Sigurd F. Olson
|Sigurd F. Olson|
|Born||April 4, 1899
|Died||January 13, 1982(aged 82)|
|Alma mater||Northland College
University of Wisconsin–Madison
University of Illinois
|Occupation||Teacher, nature writer, President of The Wilderness Society (1963–1971)|
|Notable work||The Singing Wilderness|
|Spouse(s)||Elizabeth Dorothy Uhrenholdt|
|Awards||John Burroughs Medal (1974)|
Sigurd F. Olson (April 4, 1899 – January 13, 1982) was an American author, environmentalist, and advocate for the protection of wilderness. For more than thirty years, he served as a wilderness guide in the lakes and forests of the Quetico-Superior country of northern Minnesota and northwestern Ontario. He was known honorifically as the Bourgeois — a term the voyageurs of old used of their trusted leaders.
Born in Chicago, Illinois to Swedish, baptist parents, Olson grew up in northern Wisconsin where he developed his lifelong interest in the outdoors. They moved first to Sister Bay, then Prentice, then Ashland. In June 1921, Olson took his first canoe trip where he fell in love with the canoe country wilderness of northern Minnesota that would become the Boundary Waters Canoe Area Wilderness (with his help). His first article, an account of a canoe expedition, was published by the Milwaukee Journal on July 31, 1921. In August of that year, Olson married Elizabeth Dorothy Uhrenholdt, and the two spent their honeymoon on another canoe trip in the Boundary Waters. He worked as a canoe guide for J.C. Russell's outfitters on Fall Lake in Winton, Minnesota, before purchasing the business in 1929.
He led canoe expeditions for a group that became known as the "Voyageurs," which routinely included Eric W. Morse, Denis Coolican, Blair Fraser, Tony Lovink, Eric W. Morse, Elliott Rodger, and Omond Solandt.
After studying agriculture, botany, geology, and ecology at Northland College, the University of Wisconsin–Madison, and the University of Illinois, Olson moved to Ely, Minnesota to teach biology at Ely Junior College (now Vermilion Community College). He later chaired the science department and served as dean. in 1947 he resigned from his teaching position and began writing full-time. He spent most of his life in the Ely area, working as a canoe guide during the summer months, teaching, and writing about the natural history, ecology, and outdoor life in and around the Boundary Waters.
On August 27, 1971, a little over a year after the celebration of the first Earth Day, Northland College hosted its first environmental conference. Among those invited to address the two-day conference were Senator Gaylord Nelson and Sigurd Olson. The conference became "the instrument of origin of the Sigurd Olson Environmental Institute," as Robert Matteson, the founder of the Institute, wrote. With energy to move in a new and exciting direction, and guided by the philosophies of Sigurd Olson, the Institute opened its doors in spring of 1972, embarking on more than 30 years of serving Northland College and the Lake Superior region.
In 1974, Olson earned the John Burroughs Medal, the highest honor in nature writing. He died on January 13, 1982 of a heart attack while snowshoeing near his home. He received a tribute from the US Senate on the 100th anniversary of his birth. 
Olson was influential in the protection of the Boundary Waters and helped draft the Wilderness Act of 1964, becoming vice-president of The Wilderness Society from 1963 to 1967 and President 1968 to 1971. He also helped establish Voyageurs National Park in northern Minnesota, Alaska's Arctic National Wildlife Refuge, and Point Reyes National Seashore in California. Sigurd also was a consultant to the Secretary of the Interior Stewart Udall on wilderness and national park issues.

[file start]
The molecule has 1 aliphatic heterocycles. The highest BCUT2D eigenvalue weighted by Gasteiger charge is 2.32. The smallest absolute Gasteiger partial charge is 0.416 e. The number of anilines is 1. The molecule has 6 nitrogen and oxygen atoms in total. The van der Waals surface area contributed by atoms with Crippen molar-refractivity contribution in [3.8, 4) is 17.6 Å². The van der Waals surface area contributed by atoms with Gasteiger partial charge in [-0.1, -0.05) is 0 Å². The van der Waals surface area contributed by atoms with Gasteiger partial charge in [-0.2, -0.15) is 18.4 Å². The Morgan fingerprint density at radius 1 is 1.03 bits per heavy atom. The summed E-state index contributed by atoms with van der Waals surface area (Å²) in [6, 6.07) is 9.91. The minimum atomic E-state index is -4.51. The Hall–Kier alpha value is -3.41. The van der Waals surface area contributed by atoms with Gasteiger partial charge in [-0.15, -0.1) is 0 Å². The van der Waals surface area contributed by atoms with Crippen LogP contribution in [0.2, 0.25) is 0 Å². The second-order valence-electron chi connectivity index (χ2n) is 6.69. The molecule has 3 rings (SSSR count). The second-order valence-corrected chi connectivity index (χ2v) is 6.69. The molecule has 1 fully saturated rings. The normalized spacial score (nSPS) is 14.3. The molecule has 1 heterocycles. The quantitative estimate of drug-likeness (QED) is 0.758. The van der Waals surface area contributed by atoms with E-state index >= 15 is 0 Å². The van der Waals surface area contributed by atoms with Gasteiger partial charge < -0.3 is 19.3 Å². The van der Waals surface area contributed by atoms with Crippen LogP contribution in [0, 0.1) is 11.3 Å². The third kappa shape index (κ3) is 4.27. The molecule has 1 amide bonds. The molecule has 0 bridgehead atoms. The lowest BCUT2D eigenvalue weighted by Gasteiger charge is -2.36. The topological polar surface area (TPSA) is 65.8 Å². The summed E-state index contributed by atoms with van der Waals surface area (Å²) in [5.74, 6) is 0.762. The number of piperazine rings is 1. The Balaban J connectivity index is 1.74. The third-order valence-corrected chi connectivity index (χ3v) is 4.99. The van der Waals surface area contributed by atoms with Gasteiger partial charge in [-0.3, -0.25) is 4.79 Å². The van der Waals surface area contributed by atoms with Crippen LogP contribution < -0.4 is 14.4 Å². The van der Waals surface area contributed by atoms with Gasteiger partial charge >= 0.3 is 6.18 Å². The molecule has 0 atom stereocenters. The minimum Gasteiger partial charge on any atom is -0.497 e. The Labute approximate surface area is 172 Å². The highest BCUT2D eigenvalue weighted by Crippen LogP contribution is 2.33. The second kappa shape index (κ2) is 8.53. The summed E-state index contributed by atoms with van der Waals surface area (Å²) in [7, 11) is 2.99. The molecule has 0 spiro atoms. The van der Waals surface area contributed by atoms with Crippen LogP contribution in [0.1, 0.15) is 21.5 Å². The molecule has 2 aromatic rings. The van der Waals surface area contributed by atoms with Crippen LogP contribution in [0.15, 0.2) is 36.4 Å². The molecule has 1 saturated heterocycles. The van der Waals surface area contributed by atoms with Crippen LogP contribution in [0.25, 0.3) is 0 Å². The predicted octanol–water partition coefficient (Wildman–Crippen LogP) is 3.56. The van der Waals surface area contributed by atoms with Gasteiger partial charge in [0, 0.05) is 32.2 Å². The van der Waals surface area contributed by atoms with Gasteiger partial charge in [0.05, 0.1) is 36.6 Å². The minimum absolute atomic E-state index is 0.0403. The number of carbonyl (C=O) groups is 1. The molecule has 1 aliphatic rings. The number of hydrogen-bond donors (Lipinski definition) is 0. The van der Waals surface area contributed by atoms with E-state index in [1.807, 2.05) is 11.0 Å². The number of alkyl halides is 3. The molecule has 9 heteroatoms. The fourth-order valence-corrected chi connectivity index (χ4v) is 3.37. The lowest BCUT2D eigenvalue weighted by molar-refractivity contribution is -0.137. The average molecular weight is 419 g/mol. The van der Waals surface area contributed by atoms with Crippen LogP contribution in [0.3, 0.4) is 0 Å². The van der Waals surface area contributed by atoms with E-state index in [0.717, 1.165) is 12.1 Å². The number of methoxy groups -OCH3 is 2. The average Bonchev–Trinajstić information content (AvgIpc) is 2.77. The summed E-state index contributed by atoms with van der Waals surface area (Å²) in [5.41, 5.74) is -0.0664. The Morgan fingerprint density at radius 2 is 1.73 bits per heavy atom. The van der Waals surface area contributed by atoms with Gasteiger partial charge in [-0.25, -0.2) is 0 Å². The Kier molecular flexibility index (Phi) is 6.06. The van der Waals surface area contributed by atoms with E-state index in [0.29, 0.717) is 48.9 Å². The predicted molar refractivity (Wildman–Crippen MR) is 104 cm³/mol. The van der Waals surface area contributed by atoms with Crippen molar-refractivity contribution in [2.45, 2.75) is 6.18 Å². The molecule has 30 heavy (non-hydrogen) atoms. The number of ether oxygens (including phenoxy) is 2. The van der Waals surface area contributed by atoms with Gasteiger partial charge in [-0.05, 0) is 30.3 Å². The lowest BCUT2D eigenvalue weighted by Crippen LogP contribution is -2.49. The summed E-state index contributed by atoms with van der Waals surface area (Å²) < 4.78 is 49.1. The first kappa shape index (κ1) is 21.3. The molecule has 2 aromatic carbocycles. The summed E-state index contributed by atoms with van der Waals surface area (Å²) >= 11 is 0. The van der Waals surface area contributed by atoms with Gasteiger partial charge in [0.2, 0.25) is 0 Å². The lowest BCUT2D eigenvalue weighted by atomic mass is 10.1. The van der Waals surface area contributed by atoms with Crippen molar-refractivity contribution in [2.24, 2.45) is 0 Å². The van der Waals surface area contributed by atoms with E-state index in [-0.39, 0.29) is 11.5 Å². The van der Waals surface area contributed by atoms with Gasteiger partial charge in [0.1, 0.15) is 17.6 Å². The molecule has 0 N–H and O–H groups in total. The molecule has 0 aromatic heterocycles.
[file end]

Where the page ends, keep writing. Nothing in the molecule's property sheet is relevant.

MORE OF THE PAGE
After over 50 years of hard work, Sigurd reached his goal. Full wilderness status was granted to the Boundary Waters Canoe Area Wilderness by Jimmy Carter in 1978, four years before Sigurd died. His hard work was commemorated in many different ways, including in the naming of a central building of YMCA Camp Widjiwagan, located on nearby Burntside Lake.
Olson was President of the National Parks Association and a member of its Board of Trustees.
List of works
- The Singing Wilderness (1956)
- Listening Point (1958)
- The Lonely Land (1961)
- Runes of the North (1963)
- Open Horizons (1969)
- The Hidden Forest (1969)
- Wilderness Days (1972)
- Reflections From the North Country (1976)
- Of Time and Place (1982)
- Songs of the North. Howard Frank Mosher, ed. (1987)
- The Collected Works of Sigurd F. Olson: The Early Writings, 1921-1934. Mike Link, ed. (1988)
- The Collected Works of Sigurd F. Olson: The College Years, 1935-1944. Mike Link, ed. (1990)
- The Meaning of Wilderness: Essential Articles and Speeches. Edited and with an Introduction by David Backes. (2001)
- Spirit of the North: The Quotable Sigurd F. Olson. Edited and with an Introduction by David Backes. (2004)
- Minnesota Historical Society SIGURD F. OLSON: An Inventory of His Papers at the Minnesota Historical Society & Biographical Note - Chronology Retrieved 10/28/13 http://www.mnhs.org/library/findaids/00316.xml
- "Sigurd Olson, a Writer And Environmentalist". The New York Times. January 15, 1982.
- http://www4.uwm.edu/letsci/research/sigurd_olson/tribute.htm U.S. Senate Tribute to Sigurd Olson August 3, 1999 Page S10134. Retrieved 1/19/14
|Wikiquote has quotations related to: Sigurd F. Olson|
- Listening Point Foundation - a non-profit organization dedicated to furthering Sigurd Olson's legacy
- The Sigurd Olson Environmental Institute at Northland College
- Sigurd Olson website at the University of Wisconsin–Milwaukee
- Sigurd Olson at the Minnesota Historical Society's Author Biography Project
- The Sigurd Olson Papers are available for research use at the Minnesota Historical Society.